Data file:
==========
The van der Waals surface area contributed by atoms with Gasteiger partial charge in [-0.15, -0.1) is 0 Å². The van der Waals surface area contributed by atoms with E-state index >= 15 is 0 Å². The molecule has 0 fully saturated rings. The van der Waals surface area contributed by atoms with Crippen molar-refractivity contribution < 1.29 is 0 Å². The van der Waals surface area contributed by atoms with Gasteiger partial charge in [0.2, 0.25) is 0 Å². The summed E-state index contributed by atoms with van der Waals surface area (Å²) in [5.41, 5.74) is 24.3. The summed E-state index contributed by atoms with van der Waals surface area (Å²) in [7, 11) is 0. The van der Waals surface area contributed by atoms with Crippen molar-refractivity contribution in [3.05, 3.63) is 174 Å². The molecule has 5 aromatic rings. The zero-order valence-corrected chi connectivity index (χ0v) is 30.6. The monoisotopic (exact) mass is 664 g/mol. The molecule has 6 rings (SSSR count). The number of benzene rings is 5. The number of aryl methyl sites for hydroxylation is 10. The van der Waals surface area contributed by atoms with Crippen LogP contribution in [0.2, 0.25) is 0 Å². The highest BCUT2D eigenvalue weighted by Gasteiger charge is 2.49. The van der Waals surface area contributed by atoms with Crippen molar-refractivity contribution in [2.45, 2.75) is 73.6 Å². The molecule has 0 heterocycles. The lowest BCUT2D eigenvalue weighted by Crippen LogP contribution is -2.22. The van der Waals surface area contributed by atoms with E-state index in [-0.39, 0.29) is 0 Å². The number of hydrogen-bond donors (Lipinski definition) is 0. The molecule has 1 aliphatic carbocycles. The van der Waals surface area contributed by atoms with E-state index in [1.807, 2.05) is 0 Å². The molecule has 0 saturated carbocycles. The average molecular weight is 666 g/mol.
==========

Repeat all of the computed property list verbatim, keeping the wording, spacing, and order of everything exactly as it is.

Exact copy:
The van der Waals surface area contributed by atoms with Gasteiger partial charge in [-0.15, -0.1) is 0 Å². The van der Waals surface area contributed by atoms with E-state index >= 15 is 0 Å². The molecule has 0 fully saturated rings. The van der Waals surface area contributed by atoms with Crippen molar-refractivity contribution < 1.29 is 0 Å². The van der Waals surface area contributed by atoms with Gasteiger partial charge in [0.2, 0.25) is 0 Å². The summed E-state index contributed by atoms with van der Waals surface area (Å²) in [5.41, 5.74) is 24.3. The summed E-state index contributed by atoms with van der Waals surface area (Å²) in [7, 11) is 0. The van der Waals surface area contributed by atoms with Crippen molar-refractivity contribution in [3.05, 3.63) is 174 Å². The molecule has 5 aromatic rings. The zero-order valence-corrected chi connectivity index (χ0v) is 30.6. The monoisotopic (exact) mass is 664 g/mol. The molecule has 6 rings (SSSR count). The number of benzene rings is 5. The number of aryl methyl sites for hydroxylation is 10. The van der Waals surface area contributed by atoms with Crippen LogP contribution in [0.2, 0.25) is 0 Å². The highest BCUT2D eigenvalue weighted by Gasteiger charge is 2.49. The van der Waals surface area contributed by atoms with Crippen molar-refractivity contribution in [2.45, 2.75) is 73.6 Å². The molecule has 0 heterocycles. The lowest BCUT2D eigenvalue weighted by Crippen LogP contribution is -2.22. The van der Waals surface area contributed by atoms with E-state index in [-0.39, 0.29) is 0 Å². The number of hydrogen-bond donors (Lipinski definition) is 0. The molecule has 1 aliphatic carbocycles. The van der Waals surface area contributed by atoms with E-state index in [1.807, 2.05) is 0 Å². The molecule has 0 saturated carbocycles. The average molecular weight is 666 g/mol.